• uninflated or popped balloons
  • coins
  • marbles
  • tiny toy parts
  • button batteries

The American Academy of Pediatrics also recommends that parents and other caregivers learn choking first aid and Infant and Child CPR. To find out about classes in your area, check with the American Red Cross at

Source: Shah, Patel, Lander and Choi. Management of Foreign Bodies Obstructing the Airway in Children. Archives of Otolaryngology. April 2010.

Babies Move to the Beat

August 3, 2010

You coo and whisper to your baby all the time. But a new study in the Proceedings of the National Academy of Sciences, suggests that you might want to be drumming as well. Here's more on how babies respond to a good, strong beat.

Researchers from England and Finland studied 120 babies and toddlers between the ages of five months and 24 months as they sat on their parent's lap. The babies listened to different kinds of music and rhythms, as well as to people speaking.

The scientists discovered that the little ones found the rhythm and tempo of music even more alluring than human speech. They spontaneously made rhythmic movements, moving their arms, legs and heads, when they heard music with a regular beat, such as drumbeats, much more than they did when people spoke.

And the beat made the babies happy. Though the babies didn't always move in time to the music's beats (they'll lack the motor control for this until preschool), the more they could coordinate their movements to the rhythm, the longer they smiled.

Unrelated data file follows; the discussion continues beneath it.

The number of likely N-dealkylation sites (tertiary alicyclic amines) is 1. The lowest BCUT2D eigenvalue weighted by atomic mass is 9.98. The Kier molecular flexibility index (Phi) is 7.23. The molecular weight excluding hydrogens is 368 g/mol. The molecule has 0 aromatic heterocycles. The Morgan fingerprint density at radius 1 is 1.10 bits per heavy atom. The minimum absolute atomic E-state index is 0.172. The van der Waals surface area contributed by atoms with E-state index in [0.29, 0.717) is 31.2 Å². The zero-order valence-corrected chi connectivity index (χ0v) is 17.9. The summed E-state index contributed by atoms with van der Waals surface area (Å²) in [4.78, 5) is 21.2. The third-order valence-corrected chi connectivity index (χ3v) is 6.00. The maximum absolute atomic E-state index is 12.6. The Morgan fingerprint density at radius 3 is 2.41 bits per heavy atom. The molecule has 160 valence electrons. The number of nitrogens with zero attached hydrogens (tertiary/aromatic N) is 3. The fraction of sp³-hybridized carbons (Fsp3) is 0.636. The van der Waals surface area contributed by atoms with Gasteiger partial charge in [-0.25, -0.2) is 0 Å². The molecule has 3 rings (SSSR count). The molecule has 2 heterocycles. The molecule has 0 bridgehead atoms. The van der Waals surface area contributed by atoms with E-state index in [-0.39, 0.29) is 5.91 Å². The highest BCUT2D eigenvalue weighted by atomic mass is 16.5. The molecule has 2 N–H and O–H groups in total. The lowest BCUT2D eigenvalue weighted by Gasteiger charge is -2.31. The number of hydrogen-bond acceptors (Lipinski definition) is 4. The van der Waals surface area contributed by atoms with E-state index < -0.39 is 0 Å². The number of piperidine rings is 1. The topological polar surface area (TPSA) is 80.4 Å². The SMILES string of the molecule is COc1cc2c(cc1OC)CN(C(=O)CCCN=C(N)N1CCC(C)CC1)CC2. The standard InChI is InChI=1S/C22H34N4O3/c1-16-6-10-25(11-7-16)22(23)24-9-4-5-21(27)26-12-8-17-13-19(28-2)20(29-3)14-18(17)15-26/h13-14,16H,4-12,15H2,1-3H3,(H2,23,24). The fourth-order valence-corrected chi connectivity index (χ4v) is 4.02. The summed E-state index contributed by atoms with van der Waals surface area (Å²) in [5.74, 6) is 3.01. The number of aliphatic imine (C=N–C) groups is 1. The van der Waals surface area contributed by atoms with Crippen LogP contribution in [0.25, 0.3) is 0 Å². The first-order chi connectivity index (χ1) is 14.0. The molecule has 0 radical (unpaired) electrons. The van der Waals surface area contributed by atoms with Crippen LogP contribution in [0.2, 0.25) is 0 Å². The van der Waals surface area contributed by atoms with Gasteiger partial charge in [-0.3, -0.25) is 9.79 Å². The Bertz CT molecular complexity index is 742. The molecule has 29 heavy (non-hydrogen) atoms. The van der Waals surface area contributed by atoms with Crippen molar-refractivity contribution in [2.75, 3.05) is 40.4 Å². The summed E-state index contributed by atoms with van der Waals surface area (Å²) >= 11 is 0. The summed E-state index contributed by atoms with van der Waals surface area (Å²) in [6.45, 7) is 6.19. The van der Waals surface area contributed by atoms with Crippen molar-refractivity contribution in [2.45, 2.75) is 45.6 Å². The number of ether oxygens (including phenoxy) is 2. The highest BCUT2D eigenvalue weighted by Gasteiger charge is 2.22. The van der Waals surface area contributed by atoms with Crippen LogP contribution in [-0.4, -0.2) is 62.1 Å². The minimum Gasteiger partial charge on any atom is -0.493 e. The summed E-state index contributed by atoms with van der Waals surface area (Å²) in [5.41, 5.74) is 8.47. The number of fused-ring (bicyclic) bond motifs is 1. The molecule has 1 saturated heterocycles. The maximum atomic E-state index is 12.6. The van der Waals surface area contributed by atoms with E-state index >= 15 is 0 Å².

Source: Zentner, Eerola. Rhythmic Engagement With Music in Infancy. Proceedings of the National Academy of Sciences. Published online before print March 15, 2010, March 30, 2010 vol. 107 no. doi: 10.1073/pnas.1000121107

Many Baby Foods Overloaded With Sugar

July 14, 2010

Packaged snacks aimed at babies and toddlers look so appealing that we parents buy them by the millions. But more than half of all baby and toddler foods in Canada's supermarkets—many of them the same foods sold here in the United States—contain too much sugar, according to research from the University of Calgary.

The study, published in the Journal of Public Health, found that more than half of 186 foods marketed for babies and toddlers have excess sugar. That means more than 20% of their calories come from added sweeteners.

The researchers looked at the sugar content of pureed mixed baby foods, some cereals, snacks such as cookies, bars, and biscuits, and meals for toddlers. They didn't include simple pureed fruits and vegetables, juices and other beverages, baby formulas, and cereals made to be mixed with water or breast milk.

The researchers also looked at the nutritional differences between some of the baby and toddler foods, such as cookies, and their grownup equivalents. Their findings: Not only were the baby and toddler foods no more healthy than the adult items, but in some cases, the products for the younger set were even higher in sugar than the adult versions!